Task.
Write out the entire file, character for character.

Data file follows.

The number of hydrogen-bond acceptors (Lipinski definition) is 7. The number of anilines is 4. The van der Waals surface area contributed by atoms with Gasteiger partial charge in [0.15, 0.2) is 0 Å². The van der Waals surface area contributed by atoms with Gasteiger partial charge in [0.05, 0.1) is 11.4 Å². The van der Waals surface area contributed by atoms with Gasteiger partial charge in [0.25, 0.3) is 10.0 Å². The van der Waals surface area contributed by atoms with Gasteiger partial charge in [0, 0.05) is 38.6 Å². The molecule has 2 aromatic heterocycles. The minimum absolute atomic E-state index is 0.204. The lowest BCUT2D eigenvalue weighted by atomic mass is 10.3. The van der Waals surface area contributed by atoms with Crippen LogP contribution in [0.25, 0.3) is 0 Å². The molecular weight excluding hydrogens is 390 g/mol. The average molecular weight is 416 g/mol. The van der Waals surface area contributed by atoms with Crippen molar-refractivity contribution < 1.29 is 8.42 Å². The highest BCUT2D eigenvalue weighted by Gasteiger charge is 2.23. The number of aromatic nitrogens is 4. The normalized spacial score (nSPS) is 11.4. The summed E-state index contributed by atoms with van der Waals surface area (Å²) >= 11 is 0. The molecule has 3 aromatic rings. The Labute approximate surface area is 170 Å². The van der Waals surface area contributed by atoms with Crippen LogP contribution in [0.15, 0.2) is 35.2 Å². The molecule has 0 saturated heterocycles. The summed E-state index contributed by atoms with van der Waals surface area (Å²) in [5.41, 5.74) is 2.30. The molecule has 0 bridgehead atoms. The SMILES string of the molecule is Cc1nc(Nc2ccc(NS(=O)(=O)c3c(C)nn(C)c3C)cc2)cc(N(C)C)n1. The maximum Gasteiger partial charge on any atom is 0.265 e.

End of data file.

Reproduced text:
The number of hydrogen-bond acceptors (Lipinski definition) is 7. The number of anilines is 4. The van der Waals surface area contributed by atoms with Gasteiger partial charge in [0.15, 0.2) is 0 Å². The van der Waals surface area contributed by atoms with Gasteiger partial charge in [0.05, 0.1) is 11.4 Å². The van der Waals surface area contributed by atoms with Gasteiger partial charge in [0.25, 0.3) is 10.0 Å². The van der Waals surface area contributed by atoms with Gasteiger partial charge in [0, 0.05) is 38.6 Å². The molecule has 2 aromatic heterocycles. The minimum absolute atomic E-state index is 0.204. The lowest BCUT2D eigenvalue weighted by atomic mass is 10.3. The van der Waals surface area contributed by atoms with Crippen LogP contribution in [0.25, 0.3) is 0 Å². The molecular weight excluding hydrogens is 390 g/mol. The average molecular weight is 416 g/mol. The van der Waals surface area contributed by atoms with Crippen molar-refractivity contribution < 1.29 is 8.42 Å². The highest BCUT2D eigenvalue weighted by Gasteiger charge is 2.23. The number of aromatic nitrogens is 4. The normalized spacial score (nSPS) is 11.4. The summed E-state index contributed by atoms with van der Waals surface area (Å²) >= 11 is 0. The molecule has 3 aromatic rings. The Labute approximate surface area is 170 Å². The van der Waals surface area contributed by atoms with Crippen LogP contribution in [0.15, 0.2) is 35.2 Å². The molecule has 0 saturated heterocycles. The summed E-state index contributed by atoms with van der Waals surface area (Å²) in [5.41, 5.74) is 2.30. The molecule has 0 bridgehead atoms. The SMILES string of the molecule is Cc1nc(Nc2ccc(NS(=O)(=O)c3c(C)nn(C)c3C)cc2)cc(N(C)C)n1. The maximum Gasteiger partial charge on any atom is 0.265 e.